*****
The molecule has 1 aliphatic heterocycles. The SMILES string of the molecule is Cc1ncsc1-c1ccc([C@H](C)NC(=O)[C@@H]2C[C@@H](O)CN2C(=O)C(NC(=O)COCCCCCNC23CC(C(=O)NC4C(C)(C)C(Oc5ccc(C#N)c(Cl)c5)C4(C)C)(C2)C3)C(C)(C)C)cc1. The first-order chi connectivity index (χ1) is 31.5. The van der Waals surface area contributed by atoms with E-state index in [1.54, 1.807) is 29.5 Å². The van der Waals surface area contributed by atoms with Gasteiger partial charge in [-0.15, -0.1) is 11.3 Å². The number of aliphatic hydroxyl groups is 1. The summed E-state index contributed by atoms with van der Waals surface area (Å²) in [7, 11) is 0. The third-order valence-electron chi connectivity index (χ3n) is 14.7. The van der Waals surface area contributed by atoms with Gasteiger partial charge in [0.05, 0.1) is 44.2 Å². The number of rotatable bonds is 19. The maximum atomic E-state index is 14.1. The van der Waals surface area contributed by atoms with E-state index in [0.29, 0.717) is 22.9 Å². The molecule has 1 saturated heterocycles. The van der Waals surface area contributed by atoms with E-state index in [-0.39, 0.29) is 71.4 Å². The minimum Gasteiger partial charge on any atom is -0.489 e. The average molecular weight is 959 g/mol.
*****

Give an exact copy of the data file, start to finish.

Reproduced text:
The molecule has 1 aliphatic heterocycles. The SMILES string of the molecule is Cc1ncsc1-c1ccc([C@H](C)NC(=O)[C@@H]2C[C@@H](O)CN2C(=O)C(NC(=O)COCCCCCNC23CC(C(=O)NC4C(C)(C)C(Oc5ccc(C#N)c(Cl)c5)C4(C)C)(C2)C3)C(C)(C)C)cc1. The first-order chi connectivity index (χ1) is 31.5. The van der Waals surface area contributed by atoms with E-state index in [1.54, 1.807) is 29.5 Å². The van der Waals surface area contributed by atoms with Gasteiger partial charge in [-0.15, -0.1) is 11.3 Å². The number of aliphatic hydroxyl groups is 1. The summed E-state index contributed by atoms with van der Waals surface area (Å²) in [7, 11) is 0. The third-order valence-electron chi connectivity index (χ3n) is 14.7. The van der Waals surface area contributed by atoms with Gasteiger partial charge in [0.05, 0.1) is 44.2 Å². The number of rotatable bonds is 19. The maximum atomic E-state index is 14.1. The van der Waals surface area contributed by atoms with E-state index in [0.29, 0.717) is 22.9 Å². The molecule has 1 saturated heterocycles. The van der Waals surface area contributed by atoms with E-state index in [-0.39, 0.29) is 71.4 Å². The minimum Gasteiger partial charge on any atom is -0.489 e. The average molecular weight is 959 g/mol.